Cultivation-independent methods and bioinformatics have dramatically expanded the number of available genome sequences.
Using publicly available data sets from multiple sources, including the DOE Joint Genome Institute’s data management system, researchers have reorganized the tree of life to reflect the over 30,000 eukaryote, bacterial and archaeal genomes now known.
The expansion of the tree of life highlights the impact of advances in sequencing technologies that have allowed researchers to fill in previously unknown gaps of information. Additionally, the work emphasizes how much microbial diversity has been made accessible only through cultivation-independent techniques such as single-cell genomics and metagenomics.
Nearly 30 years ago, microbiologist Carl Woese radically proposed that the Tree of Life had a third branch – Archaea – rather than the two comprised of Eukarya and Bacteria. In a study published April 11, 2016 in Nature Microbiology, and with help from the U.S. Department of Energy Joint Genome Institute (JGI), a DOE Office of Science User Facility, a team led by longtime JGI collaborator Jill Banfield of UC Berkeley features a new depiction of the tree of life that better reflects the microbial diversity revealed through cultivation-independent techniques and bioinformatics methods. The team utilized the 30,437 eukaryote, bacterial and archaeal genomes publicly accessible through the JGI’s Integrated Microbial Genomes (IMG) database, and 1,011 newly-reconstructed genomes from previously uncharacterized lineages. The work builds off previous studies by the Banfield lab in which over 35 new groups or phyla of bacteria and nine new groups of archaea were identified. Many of the bacteria identified in the earlier study were sequenced as part of a 2015 JGI Community Science Program (CSP) project that involved groundwater samples from a bioremediation site at Rifle, Colorado. This CSP project is also part of the Berkeley Lab Genomes-to-Watershed Scientific Focus Area (SFA), which involves over 50 scientists from Berkeley Lab and other institutions including UC Berkeley, Pacific Northwest National Laboratory, Colorado School of Mines, and Oak Ridge National Laboratory.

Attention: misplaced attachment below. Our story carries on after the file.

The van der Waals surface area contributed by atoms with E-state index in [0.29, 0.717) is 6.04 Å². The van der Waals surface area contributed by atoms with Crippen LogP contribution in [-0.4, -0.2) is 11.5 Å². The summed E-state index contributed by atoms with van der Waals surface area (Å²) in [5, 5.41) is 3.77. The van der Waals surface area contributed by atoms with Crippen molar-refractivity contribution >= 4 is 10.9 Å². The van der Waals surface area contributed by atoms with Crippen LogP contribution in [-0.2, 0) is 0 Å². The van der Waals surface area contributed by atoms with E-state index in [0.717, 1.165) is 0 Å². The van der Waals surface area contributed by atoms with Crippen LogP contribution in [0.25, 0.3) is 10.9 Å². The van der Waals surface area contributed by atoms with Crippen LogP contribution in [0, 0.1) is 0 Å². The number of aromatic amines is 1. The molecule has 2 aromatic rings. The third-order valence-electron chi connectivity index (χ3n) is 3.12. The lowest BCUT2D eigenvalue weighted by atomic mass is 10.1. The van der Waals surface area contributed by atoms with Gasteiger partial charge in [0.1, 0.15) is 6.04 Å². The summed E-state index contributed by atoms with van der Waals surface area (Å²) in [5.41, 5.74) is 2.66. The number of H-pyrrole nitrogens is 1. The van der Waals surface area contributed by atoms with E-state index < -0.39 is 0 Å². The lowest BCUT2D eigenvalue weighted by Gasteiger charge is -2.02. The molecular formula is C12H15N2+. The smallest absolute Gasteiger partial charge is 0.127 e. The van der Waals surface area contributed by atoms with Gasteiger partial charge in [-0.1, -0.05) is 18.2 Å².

With more accurate perspectives on microbial diversity and their relationships, scientists can make better inferences about adaptations to different environments which can lead to discoveries of new enzymes and pathways to help address DOE missions in bioenergy and environmental processes.
Daniel Drell, Ph.D.
Biological Systems Sciences Division
Office of Biological and Environmental Research
Office of Science
US Department of Energy
- DOE Office of Science
- National Science Foundation
- Office of Naval Research
- Thomas C. and Joan M. Merigan Endowment at Stanford University
- Ministry of Economy, Trade and Industry of Japan
- Hug LA et al. A new view of the tree of life. Nat Microbiol. (2016). doi: 10.1038/nmicrobiol.2016.48.
- Video: http://bit.ly/RC15Banfield